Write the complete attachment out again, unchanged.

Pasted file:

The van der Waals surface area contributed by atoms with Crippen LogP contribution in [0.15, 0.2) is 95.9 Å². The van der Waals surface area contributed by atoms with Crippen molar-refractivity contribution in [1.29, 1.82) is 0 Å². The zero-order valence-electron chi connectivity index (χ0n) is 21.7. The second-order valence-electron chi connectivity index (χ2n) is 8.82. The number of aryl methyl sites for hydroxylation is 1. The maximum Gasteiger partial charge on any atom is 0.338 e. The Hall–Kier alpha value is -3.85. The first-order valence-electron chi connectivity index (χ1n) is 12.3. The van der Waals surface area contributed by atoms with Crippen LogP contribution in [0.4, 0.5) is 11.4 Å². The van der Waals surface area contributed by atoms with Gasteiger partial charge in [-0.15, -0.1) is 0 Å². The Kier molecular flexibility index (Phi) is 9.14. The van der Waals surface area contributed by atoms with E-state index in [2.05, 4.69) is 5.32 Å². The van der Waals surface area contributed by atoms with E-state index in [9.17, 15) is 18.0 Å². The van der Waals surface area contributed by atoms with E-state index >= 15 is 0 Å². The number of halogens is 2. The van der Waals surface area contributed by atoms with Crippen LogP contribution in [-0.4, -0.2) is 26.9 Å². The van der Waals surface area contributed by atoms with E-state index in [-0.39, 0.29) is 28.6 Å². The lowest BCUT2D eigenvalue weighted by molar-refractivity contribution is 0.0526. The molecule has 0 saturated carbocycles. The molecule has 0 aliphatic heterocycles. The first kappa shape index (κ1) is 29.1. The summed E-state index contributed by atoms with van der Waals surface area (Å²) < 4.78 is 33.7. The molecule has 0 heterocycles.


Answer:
The van der Waals surface area contributed by atoms with Crippen LogP contribution in [0.15, 0.2) is 95.9 Å². The van der Waals surface area contributed by atoms with Crippen molar-refractivity contribution in [1.29, 1.82) is 0 Å². The zero-order valence-electron chi connectivity index (χ0n) is 21.7. The second-order valence-electron chi connectivity index (χ2n) is 8.82. The number of aryl methyl sites for hydroxylation is 1. The maximum Gasteiger partial charge on any atom is 0.338 e. The Hall–Kier alpha value is -3.85. The first-order valence-electron chi connectivity index (χ1n) is 12.3. The van der Waals surface area contributed by atoms with Crippen LogP contribution in [0.4, 0.5) is 11.4 Å². The van der Waals surface area contributed by atoms with Gasteiger partial charge in [-0.15, -0.1) is 0 Å². The Kier molecular flexibility index (Phi) is 9.14. The van der Waals surface area contributed by atoms with E-state index in [2.05, 4.69) is 5.32 Å². The van der Waals surface area contributed by atoms with E-state index in [9.17, 15) is 18.0 Å². The van der Waals surface area contributed by atoms with E-state index >= 15 is 0 Å². The number of halogens is 2. The van der Waals surface area contributed by atoms with Crippen LogP contribution in [-0.4, -0.2) is 26.9 Å². The van der Waals surface area contributed by atoms with E-state index in [-0.39, 0.29) is 28.6 Å². The lowest BCUT2D eigenvalue weighted by molar-refractivity contribution is 0.0526. The molecule has 0 saturated carbocycles. The molecule has 0 aliphatic heterocycles. The first kappa shape index (κ1) is 29.1. The summed E-state index contributed by atoms with van der Waals surface area (Å²) < 4.78 is 33.7. The molecule has 0 heterocycles.